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Actemium and Cegelec are in charge of electrical balance of plant operations at a new power plant firing biomass, a renewable source set to partly replace fossil-fired electricity generation in French Guiana.

Sawdust as an accelerator of the energy transition – this is happening in Cacao, a village in French Guiana. The by-product of local sawmills is one of the plant-based waste materials making up biomass, which will be included in the renewable energy mix to nearly halve the share of hydrocarbons in electricity generation in the French overseas department from 90 % at present to 50 % by 2030.

“Cegelec Guyane plans to bring its electrical engineering expertise to bear across the full range of renewable energy sources

To achieve this target, a new 5.1-MW power plant is being built at the inland site southwest of Cayenne. Two VINCI Energies business units, Actemium Paris Energie & Environnement and Cegelec Guyane Génie Electrique, are responsible for all electrical BOP operations. Actemium handled engineering and Cegelec is installing the full range of equipment – wiring, transformer, lighting – required to operate the boiler and the turbine, which is driven by steam generated by biomass incineration.

“Cegelec, which has operated in French Guiana since the 1960s, has a track record in the aerospace and service sectors,” says business unit manager Serge d’Andrea. “The Cacao project will also demonstrate Cegelec’s capabilities in industry – not yet widespread in French Guiana – and more particularly in the renewable energy sector.”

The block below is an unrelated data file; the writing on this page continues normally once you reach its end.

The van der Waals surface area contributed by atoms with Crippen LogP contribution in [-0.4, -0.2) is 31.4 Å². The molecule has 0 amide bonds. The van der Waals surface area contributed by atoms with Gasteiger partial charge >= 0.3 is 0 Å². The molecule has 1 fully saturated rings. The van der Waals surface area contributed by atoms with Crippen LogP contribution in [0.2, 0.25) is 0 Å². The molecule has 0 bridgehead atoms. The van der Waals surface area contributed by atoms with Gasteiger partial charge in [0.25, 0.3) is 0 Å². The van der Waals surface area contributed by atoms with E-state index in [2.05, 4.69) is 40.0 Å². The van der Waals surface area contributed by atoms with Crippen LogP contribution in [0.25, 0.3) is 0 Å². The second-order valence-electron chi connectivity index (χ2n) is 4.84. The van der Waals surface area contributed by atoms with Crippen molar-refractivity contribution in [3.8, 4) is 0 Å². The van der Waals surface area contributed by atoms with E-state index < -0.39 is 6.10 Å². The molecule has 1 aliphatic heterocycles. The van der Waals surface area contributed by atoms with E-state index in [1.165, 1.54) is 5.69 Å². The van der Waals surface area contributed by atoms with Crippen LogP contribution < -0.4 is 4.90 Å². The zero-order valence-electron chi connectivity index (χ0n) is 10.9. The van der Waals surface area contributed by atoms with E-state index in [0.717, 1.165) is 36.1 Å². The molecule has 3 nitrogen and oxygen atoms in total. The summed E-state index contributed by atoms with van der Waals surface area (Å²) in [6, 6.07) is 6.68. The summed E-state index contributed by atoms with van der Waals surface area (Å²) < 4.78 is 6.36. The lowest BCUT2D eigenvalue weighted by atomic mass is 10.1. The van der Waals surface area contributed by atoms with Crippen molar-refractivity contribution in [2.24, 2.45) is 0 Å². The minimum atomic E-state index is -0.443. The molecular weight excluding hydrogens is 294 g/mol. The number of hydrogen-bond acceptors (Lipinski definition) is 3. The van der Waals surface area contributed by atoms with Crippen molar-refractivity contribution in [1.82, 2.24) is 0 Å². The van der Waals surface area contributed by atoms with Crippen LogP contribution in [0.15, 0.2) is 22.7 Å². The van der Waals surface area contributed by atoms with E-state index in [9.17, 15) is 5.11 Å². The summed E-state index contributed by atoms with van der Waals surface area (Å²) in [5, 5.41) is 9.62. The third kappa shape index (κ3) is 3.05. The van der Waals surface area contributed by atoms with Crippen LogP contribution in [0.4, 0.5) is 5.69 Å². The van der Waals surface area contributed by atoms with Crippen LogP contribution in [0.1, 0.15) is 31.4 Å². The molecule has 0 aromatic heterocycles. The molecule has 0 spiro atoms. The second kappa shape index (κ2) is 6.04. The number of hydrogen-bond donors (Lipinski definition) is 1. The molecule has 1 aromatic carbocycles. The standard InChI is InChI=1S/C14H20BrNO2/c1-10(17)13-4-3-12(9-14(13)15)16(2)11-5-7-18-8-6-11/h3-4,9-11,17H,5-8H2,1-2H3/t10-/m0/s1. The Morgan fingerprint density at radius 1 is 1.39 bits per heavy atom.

The “Loi de programmation pluriannuelle de l’énergie” (multi-year energy planning bill) provides for a very substantial increase in the share of renewables, with a production target of 1,075 GWh in 2023, 3.5 times fossil-fired generation, set at 300 GWh. In French Guiana, fuel oil now accounts for 45 % of the energy mix.

Cegelec Guyane, which also operates in solar projects, “plans to bring its electrical engineering expertise to bear across the full range of renewable energy sources,” says Serge d’Andrea. For example, the business unit is positioned in the Maripasoula hydroelectric project on the Maroni River. This type of riverbank “mini dam” provides valuable additional electricity for towns that are not accessible by road and are forced to bring fuel oil in by river to run local fossil-fired power plants. In French Guiana, as elsewhere, renewable energy is local.